TABLE OF CONTENTS
A Guide to the August Heinrich Hoffmann von Fallersleben Collection, 1846, 1868
Poet, philologist, historian, and lyricist August Heinrich Hoffmann von Fallersleben (1798-1874) was born in Fallersleben, Hannover, Germany. After receiving his education from the universities of Göttingen (1816-1819) and Bonn (1819-1821), Hoffmann von Fallersleben moved to Breslau (now Wroclaw, Poland), where he worked as a librarian and professor of German language and literature for twenty years. Prussian authorities forced him to leave, however, following the publication of Unpolitische Lieder (1840-1841), a compilation of politically-charged songs. Between 1843 and 1845, Hoffmann von Fallersleben befriended two Germans who had emigrated to Texas, which inspired him to write poetry and songs on Texas. In 1846, he published Texanische Lieder and was granted 300 acres of land in Texas by the Adelsverein the Society for the Protection of German Immigrants in Texas). Although Hoffmann von Fallersleben never claimed his land, he continued to write about Texas, authoring the three-act opera libretto In beiden Welten in 1852.
Saustrup, Anders S. "Hoffmann von Fallersleben, August Heinrich."Handbook of Texas Online. Accessed June 14, 2011. http://www.tshaonline.org/handbook/online/articles/fho88.
A photocopy of two opera libretti and photographs of a songbook compose the August Heinrich Hoffmann von Fallersleben Collection, 1846, 1868, documenting Hoffmann von Fallersleben’s poetic works on Texas. The two published operas, In beiden Welten and Der Graf im Pfluge, consist of descriptions of prevalent themes, various background information, as well as lyrics for each opera (1868). Additionally, the songbook entitled Texanische Lieder contains Hoffmann’s von Fallersleben’s collection of folk songs and ballads on Texas (1846).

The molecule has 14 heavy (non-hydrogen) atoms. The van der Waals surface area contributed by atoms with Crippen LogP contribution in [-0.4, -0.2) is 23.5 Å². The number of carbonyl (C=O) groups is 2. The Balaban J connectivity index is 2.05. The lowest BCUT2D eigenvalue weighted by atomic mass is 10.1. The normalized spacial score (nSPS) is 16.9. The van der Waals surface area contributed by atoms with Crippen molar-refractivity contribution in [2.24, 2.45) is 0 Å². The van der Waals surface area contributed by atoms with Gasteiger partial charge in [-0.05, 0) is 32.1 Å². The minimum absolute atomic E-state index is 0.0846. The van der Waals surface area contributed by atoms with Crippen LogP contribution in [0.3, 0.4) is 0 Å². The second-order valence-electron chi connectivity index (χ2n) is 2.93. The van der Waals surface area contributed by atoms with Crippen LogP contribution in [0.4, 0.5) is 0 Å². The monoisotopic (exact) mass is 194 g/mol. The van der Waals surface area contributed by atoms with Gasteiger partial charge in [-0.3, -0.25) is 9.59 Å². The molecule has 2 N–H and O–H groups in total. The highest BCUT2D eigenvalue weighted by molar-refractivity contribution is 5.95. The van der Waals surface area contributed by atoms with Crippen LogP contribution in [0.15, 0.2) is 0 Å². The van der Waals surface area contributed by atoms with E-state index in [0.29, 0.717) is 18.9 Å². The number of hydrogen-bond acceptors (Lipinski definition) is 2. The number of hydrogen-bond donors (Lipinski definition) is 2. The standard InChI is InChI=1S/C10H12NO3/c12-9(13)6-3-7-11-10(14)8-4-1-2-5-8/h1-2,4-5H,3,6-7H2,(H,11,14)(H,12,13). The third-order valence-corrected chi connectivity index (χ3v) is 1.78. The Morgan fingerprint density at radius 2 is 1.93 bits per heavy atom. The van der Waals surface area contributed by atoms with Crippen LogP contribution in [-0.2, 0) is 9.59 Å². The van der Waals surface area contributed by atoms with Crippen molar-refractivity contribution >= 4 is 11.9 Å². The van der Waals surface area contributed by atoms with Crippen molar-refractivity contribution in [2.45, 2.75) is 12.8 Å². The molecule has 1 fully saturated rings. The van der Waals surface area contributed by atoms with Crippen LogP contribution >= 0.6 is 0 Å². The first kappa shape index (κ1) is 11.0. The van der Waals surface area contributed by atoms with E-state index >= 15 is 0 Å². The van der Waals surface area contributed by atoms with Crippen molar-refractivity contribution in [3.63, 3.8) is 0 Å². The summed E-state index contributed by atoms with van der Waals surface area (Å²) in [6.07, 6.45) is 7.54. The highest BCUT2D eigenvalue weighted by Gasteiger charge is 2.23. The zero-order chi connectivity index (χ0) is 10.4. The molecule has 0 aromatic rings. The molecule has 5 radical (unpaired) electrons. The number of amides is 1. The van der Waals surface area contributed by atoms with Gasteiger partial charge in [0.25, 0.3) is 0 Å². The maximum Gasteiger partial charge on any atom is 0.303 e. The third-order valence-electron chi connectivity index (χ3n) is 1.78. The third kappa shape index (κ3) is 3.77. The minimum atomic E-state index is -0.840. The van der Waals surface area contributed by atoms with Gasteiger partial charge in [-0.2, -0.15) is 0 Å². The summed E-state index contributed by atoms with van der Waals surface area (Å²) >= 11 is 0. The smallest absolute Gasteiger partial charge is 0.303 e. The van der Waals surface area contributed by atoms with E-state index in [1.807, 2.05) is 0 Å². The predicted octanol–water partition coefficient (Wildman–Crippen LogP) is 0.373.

This collection is open for research use.
August Heinrich Hoffmann von Fallersleben Collection, 1846, 1868, Dolph Briscoe Center for American History, The University of Texas at Austin.
Basic processing and cataloging of this collection was supported with funds from the National Historical Publications and Records Commission (NHPRC) for the Briscoe Center’s "History Revealed: Bringing Collections to Light" project, 2009-2011.